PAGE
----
Stimulating healthy food choices? Work to do for our supermarkets
Updated: Dec 21, 2021
In the National Prevention Agreement (NL), supermarkets showed their good intentions in the field of public health. They want to encourage healthy food choices. In a recent study, however, four health funds conclude that there is still a lot of room for improvement for supermarkets. How can supermarkets create a situation in which healthy and not unhealthy food choices are encouraged, without limiting the offer and choices?
A number of important buttons that determine which food choices people make in the supermarket, are:
Personal norms and values: what do people find important when it comes to nutrition? For example, do they find it important that food is tasty, healthy, easy or filling? Most people think health is important, but are not very committed to or involved in this in the supermarket. That's why they usually choose based on taste (what looks good to me) and functionality (what do I need).
Recognizability and attractiveness: which choices are clearly in line with what people consider important? And which choices are the most attractive? In the supermarket it is not always clear which choices are healthier than others. In addition, unhealthy choices often seem more attractive than healthy choices.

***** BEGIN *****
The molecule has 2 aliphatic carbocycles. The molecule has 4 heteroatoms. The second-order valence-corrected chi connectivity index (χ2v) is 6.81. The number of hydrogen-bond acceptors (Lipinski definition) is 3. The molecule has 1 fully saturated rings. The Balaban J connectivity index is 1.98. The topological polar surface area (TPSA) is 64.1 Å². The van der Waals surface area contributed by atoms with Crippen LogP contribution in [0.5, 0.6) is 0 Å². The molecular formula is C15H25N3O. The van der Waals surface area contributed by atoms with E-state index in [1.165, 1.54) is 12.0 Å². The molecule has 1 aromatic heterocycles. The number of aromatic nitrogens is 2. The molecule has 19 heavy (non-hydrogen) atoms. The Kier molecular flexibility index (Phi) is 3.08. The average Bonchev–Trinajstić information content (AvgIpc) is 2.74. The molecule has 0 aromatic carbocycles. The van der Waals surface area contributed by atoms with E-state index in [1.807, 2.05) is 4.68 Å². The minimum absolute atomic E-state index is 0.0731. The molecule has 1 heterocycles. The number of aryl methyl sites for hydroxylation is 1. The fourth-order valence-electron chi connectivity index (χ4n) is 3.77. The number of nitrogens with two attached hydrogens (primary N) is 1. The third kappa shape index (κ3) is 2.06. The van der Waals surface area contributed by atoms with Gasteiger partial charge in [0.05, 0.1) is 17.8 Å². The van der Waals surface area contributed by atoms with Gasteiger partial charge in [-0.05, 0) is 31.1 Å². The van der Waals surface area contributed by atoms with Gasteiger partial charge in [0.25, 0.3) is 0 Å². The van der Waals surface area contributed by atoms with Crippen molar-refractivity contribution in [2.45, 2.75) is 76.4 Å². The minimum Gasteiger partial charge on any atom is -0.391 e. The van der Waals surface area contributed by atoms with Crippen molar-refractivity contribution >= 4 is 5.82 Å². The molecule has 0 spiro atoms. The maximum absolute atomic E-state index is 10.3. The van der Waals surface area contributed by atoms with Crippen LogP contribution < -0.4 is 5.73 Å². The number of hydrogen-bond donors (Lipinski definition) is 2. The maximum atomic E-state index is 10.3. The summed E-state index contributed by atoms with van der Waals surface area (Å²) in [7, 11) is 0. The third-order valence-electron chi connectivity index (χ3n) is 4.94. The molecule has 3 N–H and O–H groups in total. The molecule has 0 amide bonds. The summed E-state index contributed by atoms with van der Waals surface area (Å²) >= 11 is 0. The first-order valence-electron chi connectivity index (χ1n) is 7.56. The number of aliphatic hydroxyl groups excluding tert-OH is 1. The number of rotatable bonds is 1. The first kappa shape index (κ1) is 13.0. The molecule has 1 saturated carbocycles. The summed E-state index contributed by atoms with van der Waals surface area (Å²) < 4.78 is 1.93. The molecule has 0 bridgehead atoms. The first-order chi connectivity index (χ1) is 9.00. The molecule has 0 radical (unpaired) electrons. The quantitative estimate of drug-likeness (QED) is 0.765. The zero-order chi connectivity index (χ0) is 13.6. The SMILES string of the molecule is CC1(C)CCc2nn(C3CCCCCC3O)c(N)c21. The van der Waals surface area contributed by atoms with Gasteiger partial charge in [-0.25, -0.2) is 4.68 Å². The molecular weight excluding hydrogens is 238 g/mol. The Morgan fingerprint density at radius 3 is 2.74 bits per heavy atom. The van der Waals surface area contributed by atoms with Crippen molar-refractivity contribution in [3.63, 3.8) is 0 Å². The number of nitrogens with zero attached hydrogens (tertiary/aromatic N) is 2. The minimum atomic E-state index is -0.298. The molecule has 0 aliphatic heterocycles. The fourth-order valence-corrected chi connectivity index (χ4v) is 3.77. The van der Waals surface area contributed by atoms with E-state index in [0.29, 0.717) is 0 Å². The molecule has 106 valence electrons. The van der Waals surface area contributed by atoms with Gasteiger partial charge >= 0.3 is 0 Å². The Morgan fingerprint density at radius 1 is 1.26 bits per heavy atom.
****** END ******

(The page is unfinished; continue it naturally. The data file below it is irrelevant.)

Convenience and availability: which choices are the most convenient and available? In the supermarket, the range of unhealthy products is often more prominent than healthy products.
The challenge for supermarkets is to create a situation that pushes these buttons right in order to stimulate healthier food choices. Some important steps every supermarket should take, are:
Make the choice for healthy food the easiest choice. This can be done by making healthy choices more prominent and unhealthy choices less prominent. This way, you ensure that without thinking too much about it, people will make responsible choices rather than irresponsible ones.
Make healthy options at least as attractive as unhealthy options. For example, by not focusing on health while communicating about healthy options, but (especially) on other aspects that people find important, such as taste or freshness. This way, you ensure that even people who do not consider health important, still make more responsible choices.
For people who do find health important, make it very clear which products are healthy and which are unhealthy, for example with the Nutri-score. This allows people with the intention to make healthy choices to make well informed decisions.
Of course, this is just a selection of all the buttons that are important for healthy food choices, and supermarkets can do much more to stimulate healthy behavior. It is especially important that they recognize their influence on choices people make, and take responsibility. The situation they create has a major influence on the choices that consumers make.
By creating a situation that pushes buttons for healthier choices, supermarkets can really make an impact. The main challenge for supermarkets is their broad target audience: what works for one person, doesn't always work for another. A major advantage for supermarkets, is that they have a physical space which they can completely arrange in such a way that it encourages healthy food choices.